by Ali Berlow
She expected the hawks. Red-tails mostly. Even the crows couldn’t keep them away. Not when he plows the field. And the smaller raptors—kestrels and kites—would soon be taking advantage as well. Then vultures.
A working tractor scares up and chews up all kinds of wild little ones. It happens no matter what. It’s a consequence to the nature of the machine. Rabbits, mice, voles, snakes. Creatures who make their nests, burrows, and dens in the field haven’t a chance. Even an occasional lovely grouse who’s too slow to fly out of her own way. Many make it out alive—running all helter skelter triggered by fear and in flight—a chaos of churning dirt, limbs and metal. For a sorry some, it’s the end as the tractor rolls unwavering, holding its line.
From a distance, watching the two red-tails circle from her kitchen window was like spying on an old couple hissing over the earlybird buffet at Shoney’s. With nowhere to go and no cover to hide in, the hawks ate at their leisure. What they liked and lots of it—their prey flushed and darting. Thanks to the machine, hunting was easy. A piece of cake, so to speak.
As a farmer, it was a wonder to her, what they were in all of it. Every spring they crack the earth open, force-feeding it vitamins into fertilization, conception, gestation. Reaping what they sow, to finally plow it all under. Treading heavy on the soil—they alter it in their vision, their will and into their submission. One of the hawks dove from her view, below the tree line that clung thinly to the margins. With a struggling, twisting body in its talons, it re-entered her field of vision. Then off to the nest with it, to feed its chicks. Damn, she thought, they would feed the whole bloody neighborhood after the events of such an auspicious spring day. It was goodto be alive, if you were at the top of the food chain, she mused.
The man, her husband, worked hard to make a living (and a lifestyle) for them off of the land. With the smells of raw exposed dirt and sounds of coyotes wafting through their bedroom, she confided to him how early spring left her grey, despondent, anxious. Until the first greening of the fields.
Farming was by nature, nothing but human. Aggressive and intrusive yet nurturing. Destructive and constructive. Action, reaction. Demanding and exerting control where no control could actually exist. Defying yet humble. Was she the nobleman, peasant or the savage? The predator, savior, or martyr? These were the things that haunted her. Not deer or the blight of raccoons. It only took one good shot to quiet them. Innocence is a naïve concept, she had concluded seasons ago.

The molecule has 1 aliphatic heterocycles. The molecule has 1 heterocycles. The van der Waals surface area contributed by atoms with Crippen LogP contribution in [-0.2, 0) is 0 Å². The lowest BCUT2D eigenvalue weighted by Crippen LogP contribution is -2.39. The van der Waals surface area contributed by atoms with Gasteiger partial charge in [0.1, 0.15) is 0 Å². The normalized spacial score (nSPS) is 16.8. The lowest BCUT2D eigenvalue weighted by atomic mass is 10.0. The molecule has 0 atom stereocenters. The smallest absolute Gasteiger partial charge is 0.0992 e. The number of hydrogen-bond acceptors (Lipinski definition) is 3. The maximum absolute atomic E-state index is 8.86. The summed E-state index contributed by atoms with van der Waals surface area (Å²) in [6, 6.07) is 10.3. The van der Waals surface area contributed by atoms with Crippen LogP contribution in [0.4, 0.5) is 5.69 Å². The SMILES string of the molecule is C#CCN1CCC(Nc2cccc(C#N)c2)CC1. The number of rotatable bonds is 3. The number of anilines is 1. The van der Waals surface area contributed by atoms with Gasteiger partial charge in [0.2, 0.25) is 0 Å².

The more she embraced that to be a farmer was an act of faith left up to fate, the better she slept at night. How you play the odds is what and all anyone can do to grow food. She and her husband were no different, no better or worse than anyone else. That’s how she could look herself in the mirror and go to work each day at their farm, The Salt of the Earth.
When she would walk her dogs in the field after a day of tilling, the smell of diesel fumes hung heavy over the contours of the land. She’d miss the winter when all lay hushed and still and clean under deep blankets of snow. In many ways, a newly plowed spring field felt like a cemetery to her. Serious yet potent. A plot in which the fruits of their labors would grow from decaying bodies and bones in order to feed themselves and others. Salt of the Earth’s greens, corns, squashes, roots, and nightshades were of highest quality and sold for a premium.
Her ears sensed a shift in the tractor. He was turning home. She set the teapot on the gas stove, readied a plate of leftovers, pulled a beer from the fridge. He’ll be jangled, then hungry and for the time being, deaf from listening to his iPod all day. It was all he could do to both focus on and zone out the pulsing grind of driving two tons of steel. Coming down again. It was like coming off a high. Not easy on the body or the mind.
She knew to let him rest, let this day pass gently now. Animals to still, earth to heal, plants to grow. She prayed. Life will begin anew in these warmer days to come, beside the sunshine. Wouldn’t it?